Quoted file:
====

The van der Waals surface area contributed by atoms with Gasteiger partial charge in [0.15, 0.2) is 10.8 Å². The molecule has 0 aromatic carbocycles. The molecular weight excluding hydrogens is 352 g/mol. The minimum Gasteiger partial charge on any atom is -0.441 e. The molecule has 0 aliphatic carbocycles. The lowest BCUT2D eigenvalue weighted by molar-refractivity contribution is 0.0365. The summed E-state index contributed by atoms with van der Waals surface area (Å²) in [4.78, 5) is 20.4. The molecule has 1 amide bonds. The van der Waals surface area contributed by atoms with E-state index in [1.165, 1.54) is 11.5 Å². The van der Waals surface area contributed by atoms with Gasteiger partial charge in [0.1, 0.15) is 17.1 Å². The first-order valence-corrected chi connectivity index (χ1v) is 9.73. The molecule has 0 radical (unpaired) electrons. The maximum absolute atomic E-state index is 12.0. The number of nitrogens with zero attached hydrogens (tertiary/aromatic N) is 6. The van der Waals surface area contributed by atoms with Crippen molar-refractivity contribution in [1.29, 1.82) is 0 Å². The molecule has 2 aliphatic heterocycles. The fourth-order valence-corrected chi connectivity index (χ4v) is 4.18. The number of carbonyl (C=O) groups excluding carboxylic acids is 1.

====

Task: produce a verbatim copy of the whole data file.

The van der Waals surface area contributed by atoms with Gasteiger partial charge in [0.15, 0.2) is 10.8 Å². The molecule has 0 aromatic carbocycles. The molecular weight excluding hydrogens is 352 g/mol. The minimum Gasteiger partial charge on any atom is -0.441 e. The molecule has 0 aliphatic carbocycles. The lowest BCUT2D eigenvalue weighted by molar-refractivity contribution is 0.0365. The summed E-state index contributed by atoms with van der Waals surface area (Å²) in [4.78, 5) is 20.4. The molecule has 1 amide bonds. The van der Waals surface area contributed by atoms with E-state index in [1.165, 1.54) is 11.5 Å². The van der Waals surface area contributed by atoms with Gasteiger partial charge in [0.1, 0.15) is 17.1 Å². The first-order valence-corrected chi connectivity index (χ1v) is 9.73. The molecule has 0 radical (unpaired) electrons. The maximum absolute atomic E-state index is 12.0. The number of nitrogens with zero attached hydrogens (tertiary/aromatic N) is 6. The van der Waals surface area contributed by atoms with Crippen molar-refractivity contribution in [1.29, 1.82) is 0 Å². The molecule has 2 aliphatic heterocycles. The fourth-order valence-corrected chi connectivity index (χ4v) is 4.18. The number of carbonyl (C=O) groups excluding carboxylic acids is 1.